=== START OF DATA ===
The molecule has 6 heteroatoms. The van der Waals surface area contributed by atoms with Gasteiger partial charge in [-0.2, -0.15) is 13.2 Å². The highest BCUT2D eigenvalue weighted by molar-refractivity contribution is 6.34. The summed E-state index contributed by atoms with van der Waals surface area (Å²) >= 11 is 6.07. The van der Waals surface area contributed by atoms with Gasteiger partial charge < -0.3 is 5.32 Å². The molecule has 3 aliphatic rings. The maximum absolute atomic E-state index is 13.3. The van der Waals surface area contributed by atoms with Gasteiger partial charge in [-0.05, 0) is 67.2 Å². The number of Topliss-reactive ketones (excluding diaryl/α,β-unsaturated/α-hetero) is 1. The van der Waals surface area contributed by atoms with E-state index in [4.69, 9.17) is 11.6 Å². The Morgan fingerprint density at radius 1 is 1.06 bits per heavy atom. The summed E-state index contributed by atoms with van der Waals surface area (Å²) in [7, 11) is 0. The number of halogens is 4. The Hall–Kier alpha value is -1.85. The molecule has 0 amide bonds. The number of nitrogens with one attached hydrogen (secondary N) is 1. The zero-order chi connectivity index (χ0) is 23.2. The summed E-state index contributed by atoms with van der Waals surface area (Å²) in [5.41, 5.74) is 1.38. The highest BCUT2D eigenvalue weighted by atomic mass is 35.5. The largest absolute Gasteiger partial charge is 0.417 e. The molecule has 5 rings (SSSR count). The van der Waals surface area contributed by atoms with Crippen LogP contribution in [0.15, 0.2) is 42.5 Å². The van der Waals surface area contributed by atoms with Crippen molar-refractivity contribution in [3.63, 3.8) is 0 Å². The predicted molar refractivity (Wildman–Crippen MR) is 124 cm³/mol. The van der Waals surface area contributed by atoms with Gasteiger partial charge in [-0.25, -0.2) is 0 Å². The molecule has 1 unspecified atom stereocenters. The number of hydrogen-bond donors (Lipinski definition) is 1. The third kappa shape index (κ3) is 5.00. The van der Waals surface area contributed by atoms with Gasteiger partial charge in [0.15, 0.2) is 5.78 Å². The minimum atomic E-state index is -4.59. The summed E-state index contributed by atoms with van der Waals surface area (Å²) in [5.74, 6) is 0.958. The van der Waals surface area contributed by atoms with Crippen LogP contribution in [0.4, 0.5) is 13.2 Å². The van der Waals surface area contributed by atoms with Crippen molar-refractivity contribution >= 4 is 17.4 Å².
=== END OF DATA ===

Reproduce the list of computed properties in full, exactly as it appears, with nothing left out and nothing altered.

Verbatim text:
The molecule has 6 heteroatoms. The van der Waals surface area contributed by atoms with Gasteiger partial charge in [-0.2, -0.15) is 13.2 Å². The highest BCUT2D eigenvalue weighted by molar-refractivity contribution is 6.34. The summed E-state index contributed by atoms with van der Waals surface area (Å²) >= 11 is 6.07. The van der Waals surface area contributed by atoms with Gasteiger partial charge < -0.3 is 5.32 Å². The molecule has 3 aliphatic rings. The maximum absolute atomic E-state index is 13.3. The van der Waals surface area contributed by atoms with Gasteiger partial charge in [-0.05, 0) is 67.2 Å². The number of Topliss-reactive ketones (excluding diaryl/α,β-unsaturated/α-hetero) is 1. The van der Waals surface area contributed by atoms with E-state index in [4.69, 9.17) is 11.6 Å². The Morgan fingerprint density at radius 1 is 1.06 bits per heavy atom. The summed E-state index contributed by atoms with van der Waals surface area (Å²) in [7, 11) is 0. The number of halogens is 4. The Hall–Kier alpha value is -1.85. The molecule has 0 amide bonds. The number of nitrogens with one attached hydrogen (secondary N) is 1. The zero-order chi connectivity index (χ0) is 23.2. The summed E-state index contributed by atoms with van der Waals surface area (Å²) in [5.41, 5.74) is 1.38. The highest BCUT2D eigenvalue weighted by atomic mass is 35.5. The largest absolute Gasteiger partial charge is 0.417 e. The molecule has 5 rings (SSSR count). The van der Waals surface area contributed by atoms with Crippen LogP contribution in [0.15, 0.2) is 42.5 Å². The van der Waals surface area contributed by atoms with Crippen molar-refractivity contribution in [3.63, 3.8) is 0 Å². The predicted molar refractivity (Wildman–Crippen MR) is 124 cm³/mol. The van der Waals surface area contributed by atoms with Gasteiger partial charge in [-0.25, -0.2) is 0 Å². The molecule has 1 unspecified atom stereocenters. The number of hydrogen-bond donors (Lipinski definition) is 1. The third kappa shape index (κ3) is 5.00. The van der Waals surface area contributed by atoms with Gasteiger partial charge in [0.15, 0.2) is 5.78 Å². The minimum atomic E-state index is -4.59. The summed E-state index contributed by atoms with van der Waals surface area (Å²) in [5.74, 6) is 0.958. The van der Waals surface area contributed by atoms with Crippen LogP contribution in [0.4, 0.5) is 13.2 Å². The van der Waals surface area contributed by atoms with Crippen molar-refractivity contribution >= 4 is 17.4 Å².